A passenger sitting in front of him was attempting to sneak photos of Cooper on his iPhone.
Did you sneak off for quickies with bimbos while you were playing Mr. Big Shot in the Lipstick Building?
Check out a sneak peek of one of the most anticipated films of the year.
Will it be another win for ‘Homeland,’ or will ‘Breaking Bad’ sneak in and take it?
Then he decided to sneak into Biafra and persuade its leader of his position.
It rains, and we shall all come here, and the sneak will come and sit down there in the corner, as he always does.
You're afraid of my making you split upon some of your babbling just now, are you, sneak?'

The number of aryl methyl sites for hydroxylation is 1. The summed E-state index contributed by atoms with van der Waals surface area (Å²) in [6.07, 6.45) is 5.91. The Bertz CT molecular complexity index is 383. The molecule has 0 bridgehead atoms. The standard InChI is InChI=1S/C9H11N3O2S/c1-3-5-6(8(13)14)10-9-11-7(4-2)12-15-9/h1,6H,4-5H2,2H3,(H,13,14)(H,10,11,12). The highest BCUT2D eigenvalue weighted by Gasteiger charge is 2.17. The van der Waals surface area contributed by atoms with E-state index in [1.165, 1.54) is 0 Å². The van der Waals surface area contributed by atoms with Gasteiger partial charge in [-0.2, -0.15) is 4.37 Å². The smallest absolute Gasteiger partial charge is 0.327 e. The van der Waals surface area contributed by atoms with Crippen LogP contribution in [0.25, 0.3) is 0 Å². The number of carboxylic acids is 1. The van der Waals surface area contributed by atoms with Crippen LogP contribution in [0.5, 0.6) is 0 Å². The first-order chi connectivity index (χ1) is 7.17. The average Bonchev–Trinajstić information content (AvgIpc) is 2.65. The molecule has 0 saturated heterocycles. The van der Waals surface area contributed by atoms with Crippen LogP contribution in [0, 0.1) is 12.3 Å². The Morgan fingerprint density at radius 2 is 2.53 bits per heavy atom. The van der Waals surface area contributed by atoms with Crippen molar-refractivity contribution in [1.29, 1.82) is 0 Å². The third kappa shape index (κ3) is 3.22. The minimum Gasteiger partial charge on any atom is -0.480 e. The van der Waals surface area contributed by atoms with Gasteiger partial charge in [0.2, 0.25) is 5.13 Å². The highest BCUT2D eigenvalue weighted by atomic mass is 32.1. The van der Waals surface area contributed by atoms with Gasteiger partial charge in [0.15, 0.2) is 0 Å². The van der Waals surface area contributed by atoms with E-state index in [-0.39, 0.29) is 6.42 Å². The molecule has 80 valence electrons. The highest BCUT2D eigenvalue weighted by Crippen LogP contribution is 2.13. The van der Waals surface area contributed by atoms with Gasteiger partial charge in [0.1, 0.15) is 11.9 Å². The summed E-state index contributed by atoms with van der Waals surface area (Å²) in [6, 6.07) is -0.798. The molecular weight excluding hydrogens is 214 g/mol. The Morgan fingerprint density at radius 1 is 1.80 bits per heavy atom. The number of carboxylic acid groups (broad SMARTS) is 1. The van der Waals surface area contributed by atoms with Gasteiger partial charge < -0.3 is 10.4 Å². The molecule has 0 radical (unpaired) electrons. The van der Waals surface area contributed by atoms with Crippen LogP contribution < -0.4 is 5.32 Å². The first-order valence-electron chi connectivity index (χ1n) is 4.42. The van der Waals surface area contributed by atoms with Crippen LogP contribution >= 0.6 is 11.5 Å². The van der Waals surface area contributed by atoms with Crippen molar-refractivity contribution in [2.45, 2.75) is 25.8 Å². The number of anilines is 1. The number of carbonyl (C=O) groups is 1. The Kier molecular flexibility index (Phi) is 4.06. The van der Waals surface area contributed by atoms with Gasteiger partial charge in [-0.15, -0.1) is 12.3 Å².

We'll watch from the companion, and when he's forward we'll sneak down the other, and heel ourselves.
You cannot help thinking that the sneak would be a tyrant, if he had the opportunity.
The judges—although angry—stare back at him, and acknowledge their inability to play the sneak.
1550s (implied in sneakish), perhaps from some dialectal survival of Middle English sniken "to creep, crawl" (c.1200), related to Old English snican "to sneak along, creep, crawl," from Proto-Germanic *sneikanan, which is related to the root of snake (n.). Of feelings, suspicions, etc., from 1748. Transitive sense, "to partake of surreptitiously" is from 1883. Related: Sneaking. Sneak-thief first recorded 1859; sneak-preview is from 1938.
"a sneaking person; mean, contemptible fellow," 1640s, from sneak (v.).
To make something smarter and more elegant; enhance; gussy up: and snazzes them up with applique´s/ Install a new loo, or snazz up your current water closet (1970s+)